British woman arrested for smuggling cash to Dubai

Tara Hanlon, from the north of England, was arrested on Oct. 3 while boarding a flight to Dubai and carrying £1.9 million of cash hidden in five suitcases. (National Crime Agency)
Tara Hanlon, from the north of England, was arrested on Oct. 3 while boarding a flight to Dubai and carrying £1.9 million of cash hidden in five suitcases. (National Crime Agency)
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Updated 27 July 2021

British woman arrested for smuggling cash to Dubai

Tara Hanlon, from the north of England, was arrested on Oct. 3 while boarding a flight to Dubai and carrying £1.9 million of cash hidden in five suitcases. (National Crime Agency)
  • British border officials said the seizure was the biggest cash capture that the force had made in 2020

LONDON: A 30-year-old British woman has been jailed for almost three years over money laundering offences worth more than £5 million ($6.8 million).

Tara Hanlon, from the north of England, was arrested on Oct. 3 while boarding a flight to Dubai and carrying £1.9 million of cash hidden in five suitcases.

She pleaded guilty at a London court in June having previously admitted to three counts of removing criminal property relating to cash amounts.

When arrested, Hanlon had been travelling with a friend to Dubai for a holiday with pals and told arresting officers that she had many suitcases because she “wasn’t sure what to wear” while away.

British border officials said the seizure was the biggest cash capture that the force had made in 2020.

Hanlon had hidden the cash in vacuum-packed bags surrounded by coffee to keep sniffer dogs off the scent.

She told investigators it was her first trip, but when they searched her phone and checked with her airline, they found she had made three previous visits as a courier. These were in July and August 2020, and she was paid approximately £3,000 for each trip.

Hanlon had texted friends that her job gave her the “perfect life,” and said: “Few days in the sun and a few at home.” She also bragged about her job and added: “Three big ones … with this wage and the next my debts go bye.”

Hanlon’s lawyer argued in court that she was vulnerable at the time of the offences because the coronavirus disease (COVID-19) pandemic meant that she had lost access to work. He added that her crimes were committed shortly after the unexpected death of her mother in March.

Judge Karen Holt said: “Although you were vulnerable at the time, I don’t find that you have been exploited and find that you knew what you were doing.”

National Crime Agency (NCA) senior investigating officer, Ian Truby, said: “Tara Hanlon thought that she was going to be living a jet-set lifestyle, instead she is now serving a prison sentence.

“I hope her story is a cautionary one for others who would consider doing the same. Stopping the flow of illicit cash is a priority for the NCA and our partners.”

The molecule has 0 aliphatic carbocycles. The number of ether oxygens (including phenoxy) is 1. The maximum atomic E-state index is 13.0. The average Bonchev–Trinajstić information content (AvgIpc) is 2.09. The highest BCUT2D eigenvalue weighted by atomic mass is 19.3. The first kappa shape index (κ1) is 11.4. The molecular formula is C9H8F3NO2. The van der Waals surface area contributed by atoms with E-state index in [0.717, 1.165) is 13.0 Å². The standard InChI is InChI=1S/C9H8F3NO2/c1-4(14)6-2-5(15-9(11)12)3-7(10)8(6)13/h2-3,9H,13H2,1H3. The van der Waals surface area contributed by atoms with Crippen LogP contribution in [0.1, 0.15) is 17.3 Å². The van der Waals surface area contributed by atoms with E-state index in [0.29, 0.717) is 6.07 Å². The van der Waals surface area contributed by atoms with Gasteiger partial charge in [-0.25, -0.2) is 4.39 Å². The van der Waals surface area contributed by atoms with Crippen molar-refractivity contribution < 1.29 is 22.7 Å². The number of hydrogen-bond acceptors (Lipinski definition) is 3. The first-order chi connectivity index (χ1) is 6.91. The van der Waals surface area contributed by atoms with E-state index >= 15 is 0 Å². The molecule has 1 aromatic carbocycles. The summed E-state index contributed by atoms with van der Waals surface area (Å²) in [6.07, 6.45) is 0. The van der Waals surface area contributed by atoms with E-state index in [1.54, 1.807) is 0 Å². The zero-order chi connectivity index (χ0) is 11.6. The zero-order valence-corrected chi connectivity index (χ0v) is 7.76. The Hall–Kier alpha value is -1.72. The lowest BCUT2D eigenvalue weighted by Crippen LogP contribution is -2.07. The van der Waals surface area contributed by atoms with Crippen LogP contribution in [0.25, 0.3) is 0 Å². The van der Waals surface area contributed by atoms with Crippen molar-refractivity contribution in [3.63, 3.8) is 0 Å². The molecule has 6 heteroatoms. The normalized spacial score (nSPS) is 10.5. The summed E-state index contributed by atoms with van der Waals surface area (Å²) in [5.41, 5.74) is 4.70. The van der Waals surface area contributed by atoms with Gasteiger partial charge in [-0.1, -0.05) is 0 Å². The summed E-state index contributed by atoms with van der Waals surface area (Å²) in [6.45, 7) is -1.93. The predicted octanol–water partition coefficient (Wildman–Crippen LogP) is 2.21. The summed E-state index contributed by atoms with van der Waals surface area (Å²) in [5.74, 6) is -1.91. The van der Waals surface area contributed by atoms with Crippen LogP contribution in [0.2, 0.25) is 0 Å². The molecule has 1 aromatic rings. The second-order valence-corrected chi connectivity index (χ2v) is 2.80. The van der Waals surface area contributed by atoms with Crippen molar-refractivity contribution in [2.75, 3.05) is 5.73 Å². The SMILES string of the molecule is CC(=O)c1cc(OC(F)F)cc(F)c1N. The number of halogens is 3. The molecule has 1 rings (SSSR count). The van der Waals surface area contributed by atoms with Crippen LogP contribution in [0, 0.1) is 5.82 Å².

IAEA says Iran refused to allow monitors access to Tesa Karaj centrifuge assembly site

IAEA says Iran refused to allow monitors access to Tesa Karaj centrifuge assembly site
Updated 59 min 27 sec ago

IAEA says Iran refused to allow monitors access to Tesa Karaj centrifuge assembly site

IAEA says Iran refused to allow monitors access to Tesa Karaj centrifuge assembly site
  • Iran failed to fully honor agreement on monitoring equipment, IAEA says

VIENNA: Iran has failed to fully honor the terms of a deal struck with the UN nuclear watchdog two weeks ago allowing inspectors to service monitoring equipment in the country, the watchdog said on Sunday.
Iran allowed International Atomic Energy Agency inspectors to replace memory cards in most of the equipment, as agreed on Sept. 12, the IAEA said. But it did not allowed that to happen at a workshop that makes centrifuge components at the TESA Karaj complex, the watchdog added.
“The (IAEA) Director General (Rafael Grossi) stresses that Iran’s decision not to allow Agency access to the TESA Karaj centrifuge component manufacturing workshop is contrary to the agreed terms of the Joint Statement issued on 12 September,” the IAEA said.


Algeria postpones trial of Bouteflika’s brother

Algeria postpones trial of Bouteflika’s brother
Updated 26 September 2021

Algeria postpones trial of Bouteflika’s brother

Algeria postpones trial of Bouteflika’s brother
  • The corruption trial of ousted Algerian president Abdelaziz Bouteflika’s younger brother, slated to begin this month, will be postponed for two weeks
  • He remains in custody on corruption charges, along with several other political and business leaders from the Bouteflika era

ALGIERS: A court in the Algerian capital on Sunday postponed the corruption trial of the younger brother of ousted president Abdelaziz Bouteflika, who died this month, local media reported.
Defense lawyer Miloud Brahimi requested the postponement, citing Said Bouteflika’s “psychological condition” after the Sept. 17 death of his brother.
Algerian media said the 63-year-old who served as presidential adviser appeared pale and weak at the court hearing.
The trial of Bouteflika and several co-defendants in the capital’s Dar el-Beida suburb was delayed until Oct. 10, but a defense request for their release on bail was turned down.
Said Bouteflika was detained in May 2019, a month after his brother quit office following mass protests against his bid for a fifth presidential term.
Said was sentenced to 15 years in prison for “plotting” against the army and the state, but a retrial in January cleared him of those charges.
He remains in custody on corruption charges, along with several other political and business leaders from the Bouteflika era.
The once-mighty presidential aide was long seen as the real power running the North African country after his brother suffered a debilitating stroke in 2013.